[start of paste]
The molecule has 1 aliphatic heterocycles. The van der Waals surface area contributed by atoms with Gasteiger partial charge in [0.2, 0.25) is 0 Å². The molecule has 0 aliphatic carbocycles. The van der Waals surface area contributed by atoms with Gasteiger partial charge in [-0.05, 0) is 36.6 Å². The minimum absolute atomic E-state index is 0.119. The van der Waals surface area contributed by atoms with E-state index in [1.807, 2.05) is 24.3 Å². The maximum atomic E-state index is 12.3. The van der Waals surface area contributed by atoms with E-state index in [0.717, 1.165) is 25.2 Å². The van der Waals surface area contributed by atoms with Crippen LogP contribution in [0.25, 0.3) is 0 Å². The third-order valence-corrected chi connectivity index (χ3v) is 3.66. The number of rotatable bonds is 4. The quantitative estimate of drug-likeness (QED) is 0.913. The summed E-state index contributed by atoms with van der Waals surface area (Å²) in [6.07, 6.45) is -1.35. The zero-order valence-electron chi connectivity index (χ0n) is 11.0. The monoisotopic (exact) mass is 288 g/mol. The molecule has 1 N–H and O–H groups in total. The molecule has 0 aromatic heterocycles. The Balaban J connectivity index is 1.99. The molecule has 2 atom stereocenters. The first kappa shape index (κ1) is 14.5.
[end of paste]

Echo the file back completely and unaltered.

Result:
The molecule has 1 aliphatic heterocycles. The van der Waals surface area contributed by atoms with Gasteiger partial charge in [0.2, 0.25) is 0 Å². The molecule has 0 aliphatic carbocycles. The van der Waals surface area contributed by atoms with Gasteiger partial charge in [-0.05, 0) is 36.6 Å². The minimum absolute atomic E-state index is 0.119. The van der Waals surface area contributed by atoms with E-state index in [1.807, 2.05) is 24.3 Å². The maximum atomic E-state index is 12.3. The van der Waals surface area contributed by atoms with E-state index in [0.717, 1.165) is 25.2 Å². The van der Waals surface area contributed by atoms with Crippen LogP contribution in [0.25, 0.3) is 0 Å². The third-order valence-corrected chi connectivity index (χ3v) is 3.66. The number of rotatable bonds is 4. The quantitative estimate of drug-likeness (QED) is 0.913. The summed E-state index contributed by atoms with van der Waals surface area (Å²) in [6.07, 6.45) is -1.35. The zero-order valence-electron chi connectivity index (χ0n) is 11.0. The monoisotopic (exact) mass is 288 g/mol. The molecule has 1 N–H and O–H groups in total. The molecule has 0 aromatic heterocycles. The Balaban J connectivity index is 1.99. The molecule has 2 atom stereocenters. The first kappa shape index (κ1) is 14.5.